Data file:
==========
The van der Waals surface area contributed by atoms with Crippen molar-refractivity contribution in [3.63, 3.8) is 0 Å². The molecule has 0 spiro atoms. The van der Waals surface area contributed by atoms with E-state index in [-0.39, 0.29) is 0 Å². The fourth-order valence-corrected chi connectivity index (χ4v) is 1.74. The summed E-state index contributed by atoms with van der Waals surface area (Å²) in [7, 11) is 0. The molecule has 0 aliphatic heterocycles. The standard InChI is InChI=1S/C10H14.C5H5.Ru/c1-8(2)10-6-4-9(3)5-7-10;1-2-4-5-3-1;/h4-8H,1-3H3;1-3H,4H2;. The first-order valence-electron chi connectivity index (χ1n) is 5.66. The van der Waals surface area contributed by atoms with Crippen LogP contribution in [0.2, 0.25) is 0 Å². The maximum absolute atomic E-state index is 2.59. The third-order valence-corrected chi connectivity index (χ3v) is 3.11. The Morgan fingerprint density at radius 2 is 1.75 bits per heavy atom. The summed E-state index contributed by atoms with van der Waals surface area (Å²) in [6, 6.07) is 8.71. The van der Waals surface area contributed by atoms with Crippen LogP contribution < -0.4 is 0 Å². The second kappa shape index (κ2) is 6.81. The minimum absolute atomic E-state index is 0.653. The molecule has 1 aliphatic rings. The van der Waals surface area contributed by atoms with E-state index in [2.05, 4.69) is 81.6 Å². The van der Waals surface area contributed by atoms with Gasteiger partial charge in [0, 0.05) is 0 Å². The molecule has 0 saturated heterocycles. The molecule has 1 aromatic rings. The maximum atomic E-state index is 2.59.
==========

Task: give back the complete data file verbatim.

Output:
The van der Waals surface area contributed by atoms with Crippen molar-refractivity contribution in [3.63, 3.8) is 0 Å². The molecule has 0 spiro atoms. The van der Waals surface area contributed by atoms with E-state index in [-0.39, 0.29) is 0 Å². The fourth-order valence-corrected chi connectivity index (χ4v) is 1.74. The summed E-state index contributed by atoms with van der Waals surface area (Å²) in [7, 11) is 0. The molecule has 0 aliphatic heterocycles. The standard InChI is InChI=1S/C10H14.C5H5.Ru/c1-8(2)10-6-4-9(3)5-7-10;1-2-4-5-3-1;/h4-8H,1-3H3;1-3H,4H2;. The first-order valence-electron chi connectivity index (χ1n) is 5.66. The van der Waals surface area contributed by atoms with Crippen LogP contribution in [0.2, 0.25) is 0 Å². The maximum absolute atomic E-state index is 2.59. The third-order valence-corrected chi connectivity index (χ3v) is 3.11. The Morgan fingerprint density at radius 2 is 1.75 bits per heavy atom. The summed E-state index contributed by atoms with van der Waals surface area (Å²) in [6, 6.07) is 8.71. The van der Waals surface area contributed by atoms with Crippen LogP contribution < -0.4 is 0 Å². The second kappa shape index (κ2) is 6.81. The minimum absolute atomic E-state index is 0.653. The molecule has 1 aliphatic rings. The van der Waals surface area contributed by atoms with E-state index in [2.05, 4.69) is 81.6 Å². The van der Waals surface area contributed by atoms with Gasteiger partial charge in [0, 0.05) is 0 Å². The molecule has 0 saturated heterocycles. The molecule has 1 aromatic rings. The maximum atomic E-state index is 2.59.